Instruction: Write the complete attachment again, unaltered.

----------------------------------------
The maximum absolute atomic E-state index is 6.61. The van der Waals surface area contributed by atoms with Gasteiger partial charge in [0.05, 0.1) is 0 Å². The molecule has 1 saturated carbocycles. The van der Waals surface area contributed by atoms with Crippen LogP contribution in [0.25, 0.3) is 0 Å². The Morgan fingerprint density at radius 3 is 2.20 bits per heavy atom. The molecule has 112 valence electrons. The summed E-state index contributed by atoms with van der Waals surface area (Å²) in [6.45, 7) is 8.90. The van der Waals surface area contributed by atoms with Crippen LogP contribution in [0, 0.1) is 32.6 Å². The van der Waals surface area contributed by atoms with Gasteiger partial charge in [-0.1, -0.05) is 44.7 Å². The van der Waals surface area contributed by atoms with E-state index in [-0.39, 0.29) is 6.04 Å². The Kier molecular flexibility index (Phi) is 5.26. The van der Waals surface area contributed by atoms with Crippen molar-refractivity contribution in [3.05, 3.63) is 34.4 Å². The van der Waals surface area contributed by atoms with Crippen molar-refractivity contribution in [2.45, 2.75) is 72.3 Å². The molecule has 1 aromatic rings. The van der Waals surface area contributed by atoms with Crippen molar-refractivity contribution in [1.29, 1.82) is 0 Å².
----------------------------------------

The maximum absolute atomic E-state index is 6.61. The van der Waals surface area contributed by atoms with Gasteiger partial charge in [0.05, 0.1) is 0 Å². The molecule has 1 saturated carbocycles. The van der Waals surface area contributed by atoms with Crippen LogP contribution in [0.25, 0.3) is 0 Å². The Morgan fingerprint density at radius 3 is 2.20 bits per heavy atom. The molecule has 112 valence electrons. The summed E-state index contributed by atoms with van der Waals surface area (Å²) in [6.45, 7) is 8.90. The van der Waals surface area contributed by atoms with Crippen LogP contribution in [0, 0.1) is 32.6 Å². The van der Waals surface area contributed by atoms with Gasteiger partial charge in [-0.1, -0.05) is 44.7 Å². The van der Waals surface area contributed by atoms with E-state index in [-0.39, 0.29) is 6.04 Å². The Kier molecular flexibility index (Phi) is 5.26. The van der Waals surface area contributed by atoms with Crippen molar-refractivity contribution in [3.05, 3.63) is 34.4 Å². The van der Waals surface area contributed by atoms with Crippen molar-refractivity contribution in [2.45, 2.75) is 72.3 Å². The molecule has 1 aromatic rings. The van der Waals surface area contributed by atoms with Crippen molar-refractivity contribution in [1.29, 1.82) is 0 Å².